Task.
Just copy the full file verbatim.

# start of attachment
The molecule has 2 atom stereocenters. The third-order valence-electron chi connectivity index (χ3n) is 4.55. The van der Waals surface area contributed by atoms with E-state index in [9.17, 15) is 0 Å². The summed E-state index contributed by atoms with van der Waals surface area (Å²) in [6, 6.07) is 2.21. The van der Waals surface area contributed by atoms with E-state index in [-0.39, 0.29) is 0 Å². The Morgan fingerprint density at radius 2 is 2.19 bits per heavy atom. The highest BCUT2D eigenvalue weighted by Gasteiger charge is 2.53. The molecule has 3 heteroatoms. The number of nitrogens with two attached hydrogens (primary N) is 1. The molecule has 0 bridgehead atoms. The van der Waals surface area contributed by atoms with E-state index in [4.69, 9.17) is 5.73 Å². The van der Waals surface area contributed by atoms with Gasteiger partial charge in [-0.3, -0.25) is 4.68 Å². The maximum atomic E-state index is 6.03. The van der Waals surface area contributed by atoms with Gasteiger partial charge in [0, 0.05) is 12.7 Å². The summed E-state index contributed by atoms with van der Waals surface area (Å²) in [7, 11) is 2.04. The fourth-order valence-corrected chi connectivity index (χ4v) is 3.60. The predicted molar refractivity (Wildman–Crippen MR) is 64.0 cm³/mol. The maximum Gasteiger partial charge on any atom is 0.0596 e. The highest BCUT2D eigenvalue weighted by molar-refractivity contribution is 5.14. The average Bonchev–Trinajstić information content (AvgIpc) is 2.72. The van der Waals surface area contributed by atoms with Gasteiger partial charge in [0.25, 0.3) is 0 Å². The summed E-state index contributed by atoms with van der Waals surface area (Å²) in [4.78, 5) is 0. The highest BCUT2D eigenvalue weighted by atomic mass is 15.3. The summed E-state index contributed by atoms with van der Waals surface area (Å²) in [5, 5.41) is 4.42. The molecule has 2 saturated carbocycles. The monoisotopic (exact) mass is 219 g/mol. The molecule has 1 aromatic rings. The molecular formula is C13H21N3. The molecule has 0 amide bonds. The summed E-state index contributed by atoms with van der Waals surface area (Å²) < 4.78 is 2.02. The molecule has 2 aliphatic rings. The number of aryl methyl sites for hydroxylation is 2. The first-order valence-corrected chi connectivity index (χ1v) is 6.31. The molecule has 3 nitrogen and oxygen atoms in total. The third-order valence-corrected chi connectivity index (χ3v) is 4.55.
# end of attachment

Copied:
The molecule has 2 atom stereocenters. The third-order valence-electron chi connectivity index (χ3n) is 4.55. The van der Waals surface area contributed by atoms with E-state index in [9.17, 15) is 0 Å². The summed E-state index contributed by atoms with van der Waals surface area (Å²) in [6, 6.07) is 2.21. The van der Waals surface area contributed by atoms with E-state index in [-0.39, 0.29) is 0 Å². The Morgan fingerprint density at radius 2 is 2.19 bits per heavy atom. The highest BCUT2D eigenvalue weighted by Gasteiger charge is 2.53. The molecule has 3 heteroatoms. The number of nitrogens with two attached hydrogens (primary N) is 1. The molecule has 0 bridgehead atoms. The van der Waals surface area contributed by atoms with E-state index in [4.69, 9.17) is 5.73 Å². The van der Waals surface area contributed by atoms with Gasteiger partial charge in [-0.3, -0.25) is 4.68 Å². The maximum atomic E-state index is 6.03. The van der Waals surface area contributed by atoms with Gasteiger partial charge in [0, 0.05) is 12.7 Å². The summed E-state index contributed by atoms with van der Waals surface area (Å²) in [7, 11) is 2.04. The fourth-order valence-corrected chi connectivity index (χ4v) is 3.60. The predicted molar refractivity (Wildman–Crippen MR) is 64.0 cm³/mol. The maximum Gasteiger partial charge on any atom is 0.0596 e. The highest BCUT2D eigenvalue weighted by molar-refractivity contribution is 5.14. The average Bonchev–Trinajstić information content (AvgIpc) is 2.72. The van der Waals surface area contributed by atoms with Gasteiger partial charge in [0.25, 0.3) is 0 Å². The summed E-state index contributed by atoms with van der Waals surface area (Å²) in [4.78, 5) is 0. The highest BCUT2D eigenvalue weighted by atomic mass is 15.3. The summed E-state index contributed by atoms with van der Waals surface area (Å²) in [5, 5.41) is 4.42. The molecule has 2 saturated carbocycles. The monoisotopic (exact) mass is 219 g/mol. The molecule has 1 aromatic rings. The molecular formula is C13H21N3. The molecule has 0 amide bonds. The summed E-state index contributed by atoms with van der Waals surface area (Å²) < 4.78 is 2.02. The molecule has 2 aliphatic rings. The number of aryl methyl sites for hydroxylation is 2. The first-order valence-corrected chi connectivity index (χ1v) is 6.31. The molecule has 3 nitrogen and oxygen atoms in total. The third-order valence-corrected chi connectivity index (χ3v) is 4.55.